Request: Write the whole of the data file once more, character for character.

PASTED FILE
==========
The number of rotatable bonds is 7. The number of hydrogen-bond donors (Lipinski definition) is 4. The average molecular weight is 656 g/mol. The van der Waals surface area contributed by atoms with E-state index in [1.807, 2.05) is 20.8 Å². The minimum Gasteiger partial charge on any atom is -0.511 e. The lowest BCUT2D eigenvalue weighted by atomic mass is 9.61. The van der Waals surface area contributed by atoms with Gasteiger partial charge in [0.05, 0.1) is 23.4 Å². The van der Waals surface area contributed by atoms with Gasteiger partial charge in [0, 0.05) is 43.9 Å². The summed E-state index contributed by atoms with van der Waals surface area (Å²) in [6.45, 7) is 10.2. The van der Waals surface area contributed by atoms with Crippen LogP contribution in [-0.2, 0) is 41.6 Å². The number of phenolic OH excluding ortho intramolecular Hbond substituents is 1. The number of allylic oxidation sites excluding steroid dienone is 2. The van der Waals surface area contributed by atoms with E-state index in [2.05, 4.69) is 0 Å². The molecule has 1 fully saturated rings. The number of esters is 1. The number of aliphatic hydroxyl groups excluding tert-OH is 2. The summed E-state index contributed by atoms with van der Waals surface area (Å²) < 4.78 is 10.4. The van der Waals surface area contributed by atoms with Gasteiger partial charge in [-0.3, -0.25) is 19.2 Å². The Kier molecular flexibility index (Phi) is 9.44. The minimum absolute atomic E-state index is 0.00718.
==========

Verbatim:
The number of rotatable bonds is 7. The number of hydrogen-bond donors (Lipinski definition) is 4. The average molecular weight is 656 g/mol. The van der Waals surface area contributed by atoms with E-state index in [1.807, 2.05) is 20.8 Å². The minimum Gasteiger partial charge on any atom is -0.511 e. The lowest BCUT2D eigenvalue weighted by atomic mass is 9.61. The van der Waals surface area contributed by atoms with Gasteiger partial charge in [0.05, 0.1) is 23.4 Å². The van der Waals surface area contributed by atoms with Gasteiger partial charge in [0, 0.05) is 43.9 Å². The summed E-state index contributed by atoms with van der Waals surface area (Å²) in [6.45, 7) is 10.2. The van der Waals surface area contributed by atoms with Crippen LogP contribution in [-0.2, 0) is 41.6 Å². The number of phenolic OH excluding ortho intramolecular Hbond substituents is 1. The number of allylic oxidation sites excluding steroid dienone is 2. The van der Waals surface area contributed by atoms with E-state index in [2.05, 4.69) is 0 Å². The molecule has 1 fully saturated rings. The number of esters is 1. The number of aliphatic hydroxyl groups excluding tert-OH is 2. The summed E-state index contributed by atoms with van der Waals surface area (Å²) < 4.78 is 10.4. The van der Waals surface area contributed by atoms with Gasteiger partial charge in [-0.3, -0.25) is 19.2 Å². The Kier molecular flexibility index (Phi) is 9.44. The minimum absolute atomic E-state index is 0.00718.